Do For Your Kids What My Father Did For Me.

One day in 1988 when I was eight, my dad gave me a book with this inscription. It helped to kick start a lifelong love of reading and completely changed my life. And although all my childhood books were later donated to my younger cousins once I outgrew them, this special Enid Blyton Famous Five book has always remained with me.

Needless to say, this love of reading is something I hope to pass on to my sons as well.

Let’s start with why.

A few benefits of cultivating a reading habit.

  • Increases curiosity and desire to self-learn any subject of interest. The ability to read and understand any book in a library also provides confidence in acquiring new skills.
  • Improves analytical thinking skills since reading requires mental focus and imagination. Unlike watching a video where the entire experience is spoonfed, when reading, the brain must create its own imagery.
  • Able to go deep into any subject matter in order to gain a deeper understanding, without actually having to take a course or degree.
  • Life and career changes can be confidently navigated by simply self-learning whatever skills are needed along the way.
  • More independent and able to cope better in modern situations like quarantine, self-isolation and reduced social interactions.

How to start.

  • Start by reading whatever is fun. In the beginning it doesn’t matter if it is purely just for entertainment value. My generation grew up on stuff like Enid Blyton, Tintin, The Hardy Boys and Nancy Drew.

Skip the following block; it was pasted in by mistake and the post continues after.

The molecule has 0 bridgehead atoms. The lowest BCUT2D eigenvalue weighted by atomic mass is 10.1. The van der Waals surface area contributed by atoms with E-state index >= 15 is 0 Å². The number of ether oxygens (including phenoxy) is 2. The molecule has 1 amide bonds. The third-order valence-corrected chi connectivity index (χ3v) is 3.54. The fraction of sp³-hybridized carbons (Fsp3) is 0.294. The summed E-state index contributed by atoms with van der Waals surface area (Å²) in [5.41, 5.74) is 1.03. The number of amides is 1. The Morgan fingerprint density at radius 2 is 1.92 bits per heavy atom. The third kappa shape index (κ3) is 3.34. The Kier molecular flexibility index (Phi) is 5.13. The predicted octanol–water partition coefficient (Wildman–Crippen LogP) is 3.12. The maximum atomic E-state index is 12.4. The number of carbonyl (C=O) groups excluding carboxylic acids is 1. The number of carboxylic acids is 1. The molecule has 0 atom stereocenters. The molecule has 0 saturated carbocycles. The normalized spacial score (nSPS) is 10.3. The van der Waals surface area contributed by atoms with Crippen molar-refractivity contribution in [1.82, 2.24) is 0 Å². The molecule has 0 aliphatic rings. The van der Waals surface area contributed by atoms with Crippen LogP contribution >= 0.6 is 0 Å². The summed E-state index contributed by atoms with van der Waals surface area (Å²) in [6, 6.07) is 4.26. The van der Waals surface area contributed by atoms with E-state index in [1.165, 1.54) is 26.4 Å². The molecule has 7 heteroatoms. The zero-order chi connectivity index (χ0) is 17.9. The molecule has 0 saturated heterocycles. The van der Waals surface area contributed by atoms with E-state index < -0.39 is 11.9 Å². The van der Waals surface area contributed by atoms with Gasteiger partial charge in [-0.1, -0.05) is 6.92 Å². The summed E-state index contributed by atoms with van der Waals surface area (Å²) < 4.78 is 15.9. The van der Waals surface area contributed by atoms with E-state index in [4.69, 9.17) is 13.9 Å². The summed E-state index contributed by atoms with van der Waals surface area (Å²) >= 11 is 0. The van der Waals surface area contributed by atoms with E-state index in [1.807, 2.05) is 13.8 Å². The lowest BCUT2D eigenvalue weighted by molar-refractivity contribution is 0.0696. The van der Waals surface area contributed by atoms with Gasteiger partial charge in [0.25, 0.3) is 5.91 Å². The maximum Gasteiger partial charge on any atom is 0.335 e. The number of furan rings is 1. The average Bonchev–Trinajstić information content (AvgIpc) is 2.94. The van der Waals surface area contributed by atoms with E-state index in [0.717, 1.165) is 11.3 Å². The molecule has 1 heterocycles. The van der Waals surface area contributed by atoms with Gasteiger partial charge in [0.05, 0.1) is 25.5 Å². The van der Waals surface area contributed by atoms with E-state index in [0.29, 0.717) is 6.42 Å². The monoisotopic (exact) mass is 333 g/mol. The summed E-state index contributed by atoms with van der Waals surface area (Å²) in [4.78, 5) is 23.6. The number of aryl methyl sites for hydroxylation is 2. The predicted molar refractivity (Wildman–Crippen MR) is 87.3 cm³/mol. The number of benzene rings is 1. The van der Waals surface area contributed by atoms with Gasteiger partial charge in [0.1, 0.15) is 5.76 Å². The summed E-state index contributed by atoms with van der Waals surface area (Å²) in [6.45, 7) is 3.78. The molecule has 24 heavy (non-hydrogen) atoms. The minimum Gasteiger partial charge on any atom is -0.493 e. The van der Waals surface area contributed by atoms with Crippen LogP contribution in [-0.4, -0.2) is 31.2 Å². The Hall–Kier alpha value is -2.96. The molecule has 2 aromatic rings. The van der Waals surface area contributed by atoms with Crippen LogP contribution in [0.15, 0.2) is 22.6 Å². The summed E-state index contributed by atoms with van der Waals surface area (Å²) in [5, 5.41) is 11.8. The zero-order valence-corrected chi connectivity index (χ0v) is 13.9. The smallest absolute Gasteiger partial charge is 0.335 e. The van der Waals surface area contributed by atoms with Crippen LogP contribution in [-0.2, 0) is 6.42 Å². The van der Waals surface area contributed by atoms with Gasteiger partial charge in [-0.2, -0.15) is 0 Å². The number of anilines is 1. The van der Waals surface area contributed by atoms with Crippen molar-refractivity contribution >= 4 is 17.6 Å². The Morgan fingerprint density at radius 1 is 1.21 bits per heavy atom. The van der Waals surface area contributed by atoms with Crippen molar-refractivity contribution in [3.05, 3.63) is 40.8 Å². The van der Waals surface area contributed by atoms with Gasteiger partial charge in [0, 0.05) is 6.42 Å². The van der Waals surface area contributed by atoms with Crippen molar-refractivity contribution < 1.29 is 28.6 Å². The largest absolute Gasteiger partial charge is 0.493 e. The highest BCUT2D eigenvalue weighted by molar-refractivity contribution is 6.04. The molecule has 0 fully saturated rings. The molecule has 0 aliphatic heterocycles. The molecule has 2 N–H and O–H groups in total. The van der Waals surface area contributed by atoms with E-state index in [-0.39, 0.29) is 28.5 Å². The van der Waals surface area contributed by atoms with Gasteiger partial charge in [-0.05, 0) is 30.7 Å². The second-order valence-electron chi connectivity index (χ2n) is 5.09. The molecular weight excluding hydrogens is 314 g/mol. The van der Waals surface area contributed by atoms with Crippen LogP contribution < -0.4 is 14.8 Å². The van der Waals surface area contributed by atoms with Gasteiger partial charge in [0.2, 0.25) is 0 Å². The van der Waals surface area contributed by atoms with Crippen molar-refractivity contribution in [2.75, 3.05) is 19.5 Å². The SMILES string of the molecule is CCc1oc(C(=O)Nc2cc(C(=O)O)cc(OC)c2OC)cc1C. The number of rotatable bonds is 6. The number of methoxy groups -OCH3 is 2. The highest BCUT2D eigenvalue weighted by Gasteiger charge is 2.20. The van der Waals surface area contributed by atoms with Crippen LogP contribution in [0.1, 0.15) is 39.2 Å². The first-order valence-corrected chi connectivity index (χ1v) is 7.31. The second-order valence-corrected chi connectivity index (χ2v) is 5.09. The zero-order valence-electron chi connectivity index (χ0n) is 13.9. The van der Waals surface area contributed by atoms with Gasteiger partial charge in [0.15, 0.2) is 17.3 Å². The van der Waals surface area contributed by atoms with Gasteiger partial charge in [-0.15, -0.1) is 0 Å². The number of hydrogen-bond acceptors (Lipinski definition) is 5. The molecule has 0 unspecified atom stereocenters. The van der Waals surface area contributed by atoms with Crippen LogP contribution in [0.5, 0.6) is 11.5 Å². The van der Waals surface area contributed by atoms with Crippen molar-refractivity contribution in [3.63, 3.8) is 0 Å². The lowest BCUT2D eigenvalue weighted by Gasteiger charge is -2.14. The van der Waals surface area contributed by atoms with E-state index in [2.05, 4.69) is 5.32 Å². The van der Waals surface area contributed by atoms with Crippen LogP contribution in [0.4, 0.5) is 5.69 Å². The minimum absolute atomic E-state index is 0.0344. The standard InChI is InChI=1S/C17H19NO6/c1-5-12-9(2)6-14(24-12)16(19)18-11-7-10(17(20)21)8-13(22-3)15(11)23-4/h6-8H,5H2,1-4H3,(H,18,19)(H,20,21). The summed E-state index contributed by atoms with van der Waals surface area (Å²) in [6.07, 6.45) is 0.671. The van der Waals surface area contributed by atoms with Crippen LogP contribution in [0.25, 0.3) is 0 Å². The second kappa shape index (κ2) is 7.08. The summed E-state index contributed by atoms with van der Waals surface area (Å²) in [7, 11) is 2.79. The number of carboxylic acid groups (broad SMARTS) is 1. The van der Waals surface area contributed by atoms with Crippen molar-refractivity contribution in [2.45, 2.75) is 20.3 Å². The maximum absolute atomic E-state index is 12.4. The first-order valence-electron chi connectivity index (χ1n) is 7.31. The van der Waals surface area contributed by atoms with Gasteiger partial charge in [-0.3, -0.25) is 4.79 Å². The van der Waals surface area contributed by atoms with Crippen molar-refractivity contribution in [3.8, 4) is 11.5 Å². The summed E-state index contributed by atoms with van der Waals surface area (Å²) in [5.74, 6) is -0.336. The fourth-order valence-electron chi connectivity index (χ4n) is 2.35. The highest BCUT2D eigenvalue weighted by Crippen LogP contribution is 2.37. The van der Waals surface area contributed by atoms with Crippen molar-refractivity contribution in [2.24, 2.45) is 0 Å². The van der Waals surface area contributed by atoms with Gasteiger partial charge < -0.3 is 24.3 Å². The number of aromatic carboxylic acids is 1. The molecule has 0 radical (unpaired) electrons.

• Start with physical books only. Digital devices come with too many distractions built-in. If you prefer not to purchase them just get them from a library. I still have fond memories of my dad taking me to a small book rental place called Heng Trading. I discovered the Lone Wolf and Choose Your Own Adventure! series there.
  • As your kids progress, try to let them read something that is challenging enough but not too difficult. If it is to easy, they will get bored. Too hard, they will give up. If unsure, stick to something more entertaining than educational.
  • Eventually they will come round to more education content in whichever subject interests them.
  • Fiction and non-fiction are equally important, try to make sure that your kids don’t focus exclusively on one category. There is amazing fiction out there that helps us make sense of the real world, and also non-fiction so magical that it seems like fantasy and sci-fi.
  • Kids will pick up the reading habit easier if the parents are also avid readers. I don’t think anyone is born with this innate desire, but I think it probably comes more naturally to introverts.

Additional thoughts.

  • No matter your ethnicity or which part of the world you’re from, English and Chinese are the two most spoken languages in the world (also US & China have the two largest economies). And for Science and Technology, almost all the literature is English based. So reading in both these languages will be an advantage in life. I don’t have anything to say on reading Chinese literature because regrettably, I can’t read Chinese.
  • There are far too many books out there, and too many are mediocre. So eventually choosing what to read will become a skill in itself. Pick the best. Pick classic publications that have stood the test of time before moving on to newer stuff. This will help build a more solid foundation, especially for non-fiction. Research the best books before starting any book. Commit to quality over quantity.
  • Naval Ravikant has a great five minute blog post that goes over many similar points from a tech perspective.

And finally, you could give your kids a book with a special message in it, like what my dad gifted me: enough adventure to last a lifetime.

And for that, I’ll forever be grateful.

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